Shure Signal Path Podcast: Johann Scheerer

Hear the stories behind the music with the Signal Path podcast.

Tapping a global network of musicians, producers, engineers and other sonic innovators, Shure brings you exclusive interviews with the people shaping the world of audio.

Producer Johann Scheerer

For the latest episode, we sat down with the producer Johann Scheerer to discuss the analog allure of tape and tubes.

Based in the northern German port city of Hamburg, Scheerer has worked with the likes of James Johnston (Gallon Drunk, Nick Cave), Pete Doherty and Omar Rodrigues Lopez (At the Drive-In, Bosnian Rainbows). He is also the founder of the Clouds Hill studio, which has a well-deserved reputation for its impressive collection of vintage recording gear.

In the podcast, Scheerer describes his early introduction to the music business, why he decided to start his own studio, building boutique floppy disc delay effect pedals, as well as the pitfalls of maintaining a recording studio packed to the rafters with aging analog equipment.

Signed to a major label at the tender age of 16, his exposure to the industry shaped his desire to do things his own way. “Yeah, that was just crazy. We went through the whole major label machinery for a year,” he says. “Been there, done that. So, I’m in the comfortable position where I can concentrate on the music.”

After that experience, Scheerer started to record his band’s music on his own. But he soon discovered his limits as a producer.

“It was the end of the 90s and I had a minidisc eight-track recorder in my room at my parents’ house. And it didn’t work,” he admits.

He then decided to learn the craft from the ground up in Hamburg, New York and elsewhere.

“I worked in several studios, because trial and error is a very important thing,” he says. “But all the analog boards, compressors, EQs – the entire analog setting in a big studio – you have to learn it.”

Eventually, he decided to set up his own studio named after the Clouds Hill writing refuge of T.E. Lawrence. In the 12 years since, he has made it a Mecca for vintage recording equipment. It also offers onsite accommodation for visiting musicians.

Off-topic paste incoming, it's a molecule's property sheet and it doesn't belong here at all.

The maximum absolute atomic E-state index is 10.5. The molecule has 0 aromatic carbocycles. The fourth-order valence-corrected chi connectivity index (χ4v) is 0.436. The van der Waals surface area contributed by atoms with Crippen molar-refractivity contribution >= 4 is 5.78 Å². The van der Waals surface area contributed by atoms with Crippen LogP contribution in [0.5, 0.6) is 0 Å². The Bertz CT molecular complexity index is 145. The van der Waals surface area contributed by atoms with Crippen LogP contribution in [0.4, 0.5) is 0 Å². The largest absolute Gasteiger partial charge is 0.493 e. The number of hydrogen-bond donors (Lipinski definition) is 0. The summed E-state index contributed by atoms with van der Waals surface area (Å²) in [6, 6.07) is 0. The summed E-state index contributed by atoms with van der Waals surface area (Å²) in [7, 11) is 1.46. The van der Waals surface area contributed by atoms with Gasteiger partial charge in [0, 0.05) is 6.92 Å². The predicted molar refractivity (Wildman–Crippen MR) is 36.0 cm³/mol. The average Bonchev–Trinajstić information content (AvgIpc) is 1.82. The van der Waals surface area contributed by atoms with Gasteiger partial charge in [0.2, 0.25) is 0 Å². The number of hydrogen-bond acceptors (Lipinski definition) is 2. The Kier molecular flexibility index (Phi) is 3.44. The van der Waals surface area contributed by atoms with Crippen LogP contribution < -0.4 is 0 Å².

“I wanted to create a space for people to record music that feels like their living rooms,” he says. “I’ve been in studios where I’ve felt very uncomfortable. That’s the main challenge. You have to create a space where they feel welcome. Gear is just the second step.”

It’s a winning combination that has drawn a discerning mix of international artists to the red brick factory building not far from the Elbe River. Pete Doherty recorded his aptly named Hamburg Demonstrations album here.

“I always wanted to work with all sorts of artists,” he says. “At some point I worked with a German krautrock band Faust. It’s kinda interesting, nobody knows them in Germany but they’re very famous in the rest of the world.”

It was the collaboration with Faust that would eventually catch the attention of people like James Johnston of Gallon Drunk, PJ Harvey and Nick Cave fame. At the Drive-In guitarist Omar Rodriguez Lopez had the band record their recent EP Diamanté with Scheerer.

Back to the Future

And, of course, the vintage equipment at Clouds Hill is a sight to behold. When asked about his favorite pieces of gear, Scheerer understandably hesitates at first: “There’s a compressor chain I really like on most of the vocals when I’m mixing. That would be a Bluestripe Universal Audio 1176 plus an RCA BA-6A.”

He gets a glint in his eye when taking about a rare tube amp with tape echo made half a century ago by now the largely unknown company Fradan. “It sounds absolutely unique,” he says. “It’s so versatile it’s unbelievable. Bass, vocals, guitar – everything you put in there just sounds great.”

At the heart of it all is a Neve 8068 MKII desk built for the legendary producer Sir George Martin, who is often known at the “Fifth Beatle.” John Lennon recorded his last album with the same console.

“Many people are attracted to that desk. And I’m obviously super attracted to that desk. But that doesn’t make the music better,” says Scheerer.

“It’s not about sonic needs. I want to provide a space that gives them the confidence to think about what they really want to do with their creativity. And to give them time and room and, of course, the tech stuff to make a unique sounding record.”

Listen to the full interview with Johann Scheerer below. And be sure to subscribe to Signal Path from the podcast provider of your choice!

Link to Google Play Feed Link to iTunes Feed Link to Stitcher Feed Link to Feedburner Feed
GET SHURE BLOG UPDATES & MORE VIA EMAIL
Subscribe here
Marc Young

Marc Young

With a background in journalism, Marc is an editor for Shure covering anything and everything that has to do with sound. He tries to compensate for his mediocre guitar-playing skills with his writing. He is based in Berlin, one of the best cities in Europe for music.

Show Comment (1)

Leave a Reply

Your email address will not be published.

This site uses Akismet to reduce spam. Learn how your comment data is processed.

1 Comment

Short URL